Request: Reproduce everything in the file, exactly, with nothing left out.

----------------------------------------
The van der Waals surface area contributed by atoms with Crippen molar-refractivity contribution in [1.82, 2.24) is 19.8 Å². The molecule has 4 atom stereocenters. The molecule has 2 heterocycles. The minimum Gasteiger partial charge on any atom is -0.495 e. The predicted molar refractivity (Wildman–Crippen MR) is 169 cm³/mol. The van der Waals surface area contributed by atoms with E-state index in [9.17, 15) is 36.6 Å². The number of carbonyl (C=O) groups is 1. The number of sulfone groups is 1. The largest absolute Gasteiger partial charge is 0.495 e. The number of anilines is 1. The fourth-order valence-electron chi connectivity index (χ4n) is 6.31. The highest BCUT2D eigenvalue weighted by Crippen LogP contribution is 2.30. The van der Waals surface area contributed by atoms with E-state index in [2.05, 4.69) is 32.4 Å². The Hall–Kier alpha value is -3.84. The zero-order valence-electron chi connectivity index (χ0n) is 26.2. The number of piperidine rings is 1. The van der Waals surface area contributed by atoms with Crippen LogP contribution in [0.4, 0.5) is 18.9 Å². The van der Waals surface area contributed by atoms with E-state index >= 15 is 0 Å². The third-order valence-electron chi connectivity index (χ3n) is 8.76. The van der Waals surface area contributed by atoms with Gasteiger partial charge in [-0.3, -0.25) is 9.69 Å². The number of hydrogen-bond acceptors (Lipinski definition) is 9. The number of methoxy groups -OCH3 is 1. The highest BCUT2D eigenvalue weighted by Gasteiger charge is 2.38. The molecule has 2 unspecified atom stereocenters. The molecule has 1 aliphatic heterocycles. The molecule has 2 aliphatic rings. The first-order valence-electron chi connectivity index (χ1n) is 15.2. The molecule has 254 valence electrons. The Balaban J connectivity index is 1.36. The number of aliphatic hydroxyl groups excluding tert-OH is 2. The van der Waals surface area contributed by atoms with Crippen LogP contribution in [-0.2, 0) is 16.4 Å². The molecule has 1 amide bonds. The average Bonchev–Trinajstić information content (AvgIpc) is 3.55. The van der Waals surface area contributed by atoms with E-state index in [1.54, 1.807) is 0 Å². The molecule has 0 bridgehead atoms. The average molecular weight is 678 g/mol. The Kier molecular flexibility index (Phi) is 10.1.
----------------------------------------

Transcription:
The van der Waals surface area contributed by atoms with Crippen molar-refractivity contribution in [1.82, 2.24) is 19.8 Å². The molecule has 4 atom stereocenters. The molecule has 2 heterocycles. The minimum Gasteiger partial charge on any atom is -0.495 e. The predicted molar refractivity (Wildman–Crippen MR) is 169 cm³/mol. The van der Waals surface area contributed by atoms with E-state index in [9.17, 15) is 36.6 Å². The number of carbonyl (C=O) groups is 1. The number of sulfone groups is 1. The largest absolute Gasteiger partial charge is 0.495 e. The number of anilines is 1. The fourth-order valence-electron chi connectivity index (χ4n) is 6.31. The highest BCUT2D eigenvalue weighted by Crippen LogP contribution is 2.30. The van der Waals surface area contributed by atoms with E-state index in [2.05, 4.69) is 32.4 Å². The Hall–Kier alpha value is -3.84. The zero-order valence-electron chi connectivity index (χ0n) is 26.2. The number of piperidine rings is 1. The van der Waals surface area contributed by atoms with Crippen LogP contribution in [0.4, 0.5) is 18.9 Å². The van der Waals surface area contributed by atoms with E-state index >= 15 is 0 Å². The third-order valence-electron chi connectivity index (χ3n) is 8.76. The van der Waals surface area contributed by atoms with Gasteiger partial charge in [-0.3, -0.25) is 9.69 Å². The number of hydrogen-bond acceptors (Lipinski definition) is 9. The number of methoxy groups -OCH3 is 1. The highest BCUT2D eigenvalue weighted by Gasteiger charge is 2.38. The molecule has 2 unspecified atom stereocenters. The molecule has 1 aliphatic heterocycles. The molecule has 2 aliphatic rings. The first-order valence-electron chi connectivity index (χ1n) is 15.2. The molecule has 254 valence electrons. The Balaban J connectivity index is 1.36. The number of aliphatic hydroxyl groups excluding tert-OH is 2. The van der Waals surface area contributed by atoms with Crippen LogP contribution in [-0.2, 0) is 16.4 Å². The molecule has 1 amide bonds. The average Bonchev–Trinajstić information content (AvgIpc) is 3.55. The van der Waals surface area contributed by atoms with E-state index in [1.54, 1.807) is 0 Å². The molecule has 0 bridgehead atoms. The average molecular weight is 678 g/mol. The Kier molecular flexibility index (Phi) is 10.1.